British National (Overseas) status was created for people who lost their British Dependent Territories Citizenship upon the handover of sovereignty of Hong Kong in 1997. The government has responded to recent developments in Hong Kong by signalling a readiness to extend immigration options for people with British National (Overseas) status.

Download the full report

This briefing provides an overview of the background to British National (Overseas) status and what rights it gives under British nationality and immigration laws; previous government responses to calls to extend holders’ rights in the UK; and the government’s recent announcement on the possibility of offering a new visa route to enable them to come to live, work and study in the UK. The Library briefings on Hong Kong: the Joint Declaration and Hong Kong in 2019 might also be of interest.

Who has British National (Overseas) status?

The British National (Overseas) – ‘BN(O)’ – status was created as part of the arrangements relating to the handover of sovereignty of Hong Kong on 1 July 1997. It caters for people who, prior to the handover, had British Dependent Territories Citizenship (BDTC) through a connection with Hong Kong.

Put briefly, Hong Kong BDTCs lost that status on 1 July 1997. However, in the ten years leading up to the handover, they could apply for the newly created BN(O) status. It is no longer possible to apply for BN(O) status.

Although there was an entitlement to be registered, BN(O) status was not conferred automatically. Those eligible had to submit an application. Successful applicants were issued with a British passport displaying their BN(O) status. They were not issued with a stand-alone certificate of registration.

BN(O)s cannot pass on their British nationality status to future generations. Consequently, the status has been available to a fixed cohort of people which is gradually decreasing in size.

Slightly fewer than 360,000 people have a valid BN(O) passport, as at April 2020. The government estimates that there are around 2.9m BN(O)s currently living in Hong Kong. Hong Kong’s population is estimated to be around 7.5m.

Most people with BN(O) status are also likely to be Chinese nationals under Chinese nationality law.

What UK immigration and citizenship rights does BN(O) status give?

BN(O) is one of six different types of British nationality status. Of these, only British citizen status automatically gives the right of abode in the UK (i.e. the right to travel to, and live and work in the UK free from immigration controls).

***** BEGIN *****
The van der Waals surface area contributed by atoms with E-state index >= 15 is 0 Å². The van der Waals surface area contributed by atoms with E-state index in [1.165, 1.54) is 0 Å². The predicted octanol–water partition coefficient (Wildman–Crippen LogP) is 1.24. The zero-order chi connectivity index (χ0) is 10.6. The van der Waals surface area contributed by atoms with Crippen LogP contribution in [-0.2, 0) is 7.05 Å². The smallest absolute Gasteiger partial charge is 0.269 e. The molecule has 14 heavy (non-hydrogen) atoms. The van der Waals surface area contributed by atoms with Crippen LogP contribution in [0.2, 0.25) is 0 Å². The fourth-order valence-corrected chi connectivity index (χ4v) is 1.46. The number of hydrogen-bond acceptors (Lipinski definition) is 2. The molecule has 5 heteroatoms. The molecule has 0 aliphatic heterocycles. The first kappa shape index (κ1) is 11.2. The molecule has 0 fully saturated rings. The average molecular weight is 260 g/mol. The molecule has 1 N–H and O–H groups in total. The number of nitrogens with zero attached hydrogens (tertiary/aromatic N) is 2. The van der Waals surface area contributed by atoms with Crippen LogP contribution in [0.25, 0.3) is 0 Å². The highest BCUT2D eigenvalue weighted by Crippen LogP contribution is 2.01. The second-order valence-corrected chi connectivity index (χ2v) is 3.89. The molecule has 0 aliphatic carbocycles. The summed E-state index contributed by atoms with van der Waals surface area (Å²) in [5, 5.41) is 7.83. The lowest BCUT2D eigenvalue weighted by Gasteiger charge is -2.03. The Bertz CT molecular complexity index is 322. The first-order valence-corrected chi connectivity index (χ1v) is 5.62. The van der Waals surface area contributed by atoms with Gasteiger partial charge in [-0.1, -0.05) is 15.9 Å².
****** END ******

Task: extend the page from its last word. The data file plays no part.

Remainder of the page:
BN(O)s can use a type of British passport and seek consular assistance and protection from UK diplomatic posts, apart from in China, Hong Kong or Macao. But they are subject to the same UK visa requirements as other non-EEA nationals.

British nationality law enables BN(O)s to register as British citizens, either on the basis of lawful residence in the UK, or by being otherwise stateless.

Successive governments have resisted calls to change the legal rights of BN(O)s, such as by automatically granting them the right of abode or British citizen status. They have argued that to do so would risk undermining the commitments made under the UK-China Joint Declaration on Hong Kong.

Recent developments: a new visa route for BN(O)s?

The government has responded to recent developments in Hong Kong by signalling a readiness to extend immigration options for BN(O)s, without going so far as to offer them a right of abode or British citizen status.

In late May it confirmed that, if China proceeds with imposing a new national security law on Hong Kong, the UK will open a new temporary visa route for BN(O)s. This would enable BN(O)s to come to live, work and study in the UK for 12 months at a time, with the possibility of extending their stay and eventually settling here permanently.  More detailed information is not yet available. Statements made so far suggest that the visa would be open to all those with BN(O) status and their dependant family members.

The announcement, which was broadly welcomed in Parliament, raises many questions about what eligibility criteria and conditions would be attached to the visa, and how it would operate in practice. The UK-based charity Hong Kong Watch has welcomed the announcement as “an important and courageous step”, whilst noting that “’a route to citizenship’ is a vague and imprecise commitment”.

Other pre-handover citizenship provisions for British nationals in Hong Kong

The UK government was unwilling to extend British citizenship or the right of abode to all Hong Kong BDTCs in advance of the handover of Hong Kong. But certain categories of people were given opportunities to acquire British citizenship through targeted provisions.

One of these, the Hong Kong Citizenship Selection Scheme, enabled 50,000 heads of household (and their dependants) to acquire British citizenship. Some veterans of the Hong Kong Military Service and Hong Kong Royal Naval Service consider that they were unfairly denied citizenship through the Scheme. Since 2016, the Home Office has been considering representations made on their behalf for British citizenship or the right of abode.

Through different provisions, non-Chinese BN(O)s, who would otherwise be left stateless, and a small group of Hong Kong war widows, were also given routes to be registered as British citizens.

Download the full report